Zack shook his head. “No, I mean even before that. I think we all did. You remind us of what we were, so long ago. You were innocent and clean in a way few of us were, even when we first joined. You actually trusted us, saw us as human rather than as monsters.”
He took a breath. “But anyway, about the files…”
She looked at him then, and Zack almost stopped. He swallowed, almost choking, and continued, voice strained.
“I saw one. It was your birth certificate.” No flicker, no indication of understanding in those wide eyes. “Your real birth certificate.”
“I don’t have a birth certificate, Zack. My mother was paranoid. Now I can understand why. I think this life broke her. She wasn’t strong enough to handle it.”
“No, you do, even if you never saw it.” He paused again to choke back the knot forming in his throat. She was so close, unconsciously leaning into him, and Zack remembered then that this was where they first met, too. Ravensgate held so many things they both cared about.
“And what did it say? What is so important that you have to tell me right now?”
“It had your father’s name on it. There were other files too, old video clips. I recognized the people in them: you, as a child, your mother, and a man. That man, he was your father, Jamie. Your mother was his mistress, hidden away from jealous eyes, from hands that would harm you both.”
She was really looking at him now. No, not at him. Through him. Her eyes bored into his soul, laying aside the filth and the blood and the death to bare the man within. It was the first time Zack thought he’d ever really been seen before. The first time he’d wanted someone to find the truth he kept within his heart.
“Your father’s name was Adam Savage.”
Three heartbeats. No breaths. Another moment. Blink. Blink. Realization dawned on her face. Pale, slightly green.
Jamie leaned forward and dry heaved, retching and gagging. Zack understood. It was one thing to love a dying boy, a boy who’d shown you kindness and loved you. This was another beast entirely.
“So then, Blake… Ace… they’re both… both…” She couldn’t say the word through the hiccupping sobs that wracked her small frame.
“They are… were… your brothers. Well, I suppose Ace still is.” Zack tried to smile, tried to reassure her. “You really were born for this life.”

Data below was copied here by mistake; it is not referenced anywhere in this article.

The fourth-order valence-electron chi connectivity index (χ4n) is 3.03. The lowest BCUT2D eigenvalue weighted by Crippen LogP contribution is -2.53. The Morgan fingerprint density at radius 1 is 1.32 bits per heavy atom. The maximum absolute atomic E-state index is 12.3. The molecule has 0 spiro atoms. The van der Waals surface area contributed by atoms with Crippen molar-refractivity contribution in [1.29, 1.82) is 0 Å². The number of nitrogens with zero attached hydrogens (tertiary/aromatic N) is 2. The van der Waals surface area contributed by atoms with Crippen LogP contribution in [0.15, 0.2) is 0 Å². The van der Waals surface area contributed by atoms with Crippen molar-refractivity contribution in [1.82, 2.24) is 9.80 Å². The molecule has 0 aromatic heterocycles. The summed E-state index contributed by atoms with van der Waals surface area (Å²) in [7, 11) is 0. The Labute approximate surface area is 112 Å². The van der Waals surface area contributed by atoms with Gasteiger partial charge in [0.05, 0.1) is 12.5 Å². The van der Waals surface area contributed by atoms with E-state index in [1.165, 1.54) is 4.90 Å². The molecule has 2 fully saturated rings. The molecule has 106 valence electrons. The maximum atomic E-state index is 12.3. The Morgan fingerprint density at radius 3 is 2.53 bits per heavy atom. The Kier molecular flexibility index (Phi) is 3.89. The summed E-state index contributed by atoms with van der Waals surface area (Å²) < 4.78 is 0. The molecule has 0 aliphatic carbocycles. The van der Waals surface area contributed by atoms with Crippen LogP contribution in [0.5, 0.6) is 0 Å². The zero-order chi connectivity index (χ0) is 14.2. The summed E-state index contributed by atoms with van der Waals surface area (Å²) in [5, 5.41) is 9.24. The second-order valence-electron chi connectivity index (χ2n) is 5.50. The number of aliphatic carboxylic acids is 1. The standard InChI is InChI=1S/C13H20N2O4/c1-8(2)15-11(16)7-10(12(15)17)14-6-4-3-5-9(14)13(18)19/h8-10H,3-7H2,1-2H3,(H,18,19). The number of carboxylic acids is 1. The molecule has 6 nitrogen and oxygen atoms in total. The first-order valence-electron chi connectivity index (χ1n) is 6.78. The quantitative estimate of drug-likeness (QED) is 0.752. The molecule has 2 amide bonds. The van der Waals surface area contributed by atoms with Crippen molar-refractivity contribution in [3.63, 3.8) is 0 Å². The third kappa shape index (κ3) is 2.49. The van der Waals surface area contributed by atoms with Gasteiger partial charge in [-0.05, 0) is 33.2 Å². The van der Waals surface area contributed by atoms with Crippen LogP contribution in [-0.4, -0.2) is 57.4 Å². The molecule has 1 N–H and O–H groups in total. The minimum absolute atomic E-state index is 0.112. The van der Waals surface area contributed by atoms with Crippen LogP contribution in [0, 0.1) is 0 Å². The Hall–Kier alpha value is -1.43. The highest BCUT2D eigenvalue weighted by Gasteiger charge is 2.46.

“But that means, when the Queen said those things about the last Ace leaving her, about him trying to kill his sons to clear the way for a new family… that was-”
“-Absolutely not your fault.” Zack grabbed Jamie’s shoulders, perhaps a little too roughly, and shook her. “It had nothing to do with you. That woman was deranged. If you forget, she was the one trying to kill them a few days ago. Besides, you were just a child. You had no idea about any of this.”
“Zack, I’m a horrible person!” She started crying again, and Zack wanted to scream. Why did this girl do nothing but cry? He pulled her close to him, wrapping his arms around her and feeling the hot tears leak into his shirt. “I… I kissed… I kissed my brother. Oh God, my first kiss was with my brother!”
“It’s alright, you’re alright.” And he held her, cradled her like a child, until she fell asleep on the bench.
Akera came for them about an hour later, running and panting, his breath fogging in the air before him. “It’s almost time for the ceremony!” he yelled, darting by. He probably had to tell the others.
Zack shook Jamie awake, instantly hating himself for it but knowing she’d hate him more if they missed this.
“Time to go. Come on, Tera.” He used the name to remind her of her duties. True, the position of Tera was almost useless now, but there was always a possibility of deceit, of betrayal. It never hurt to be cautious.
They walked into the small reception office at the back of Ravensgate Memorial Cemetery, pausing only to grab identical thick, black cloaks from the cabinet behind the door. Zack helped Jamie arrange hers so that he face didn’t show, then led her to the back room.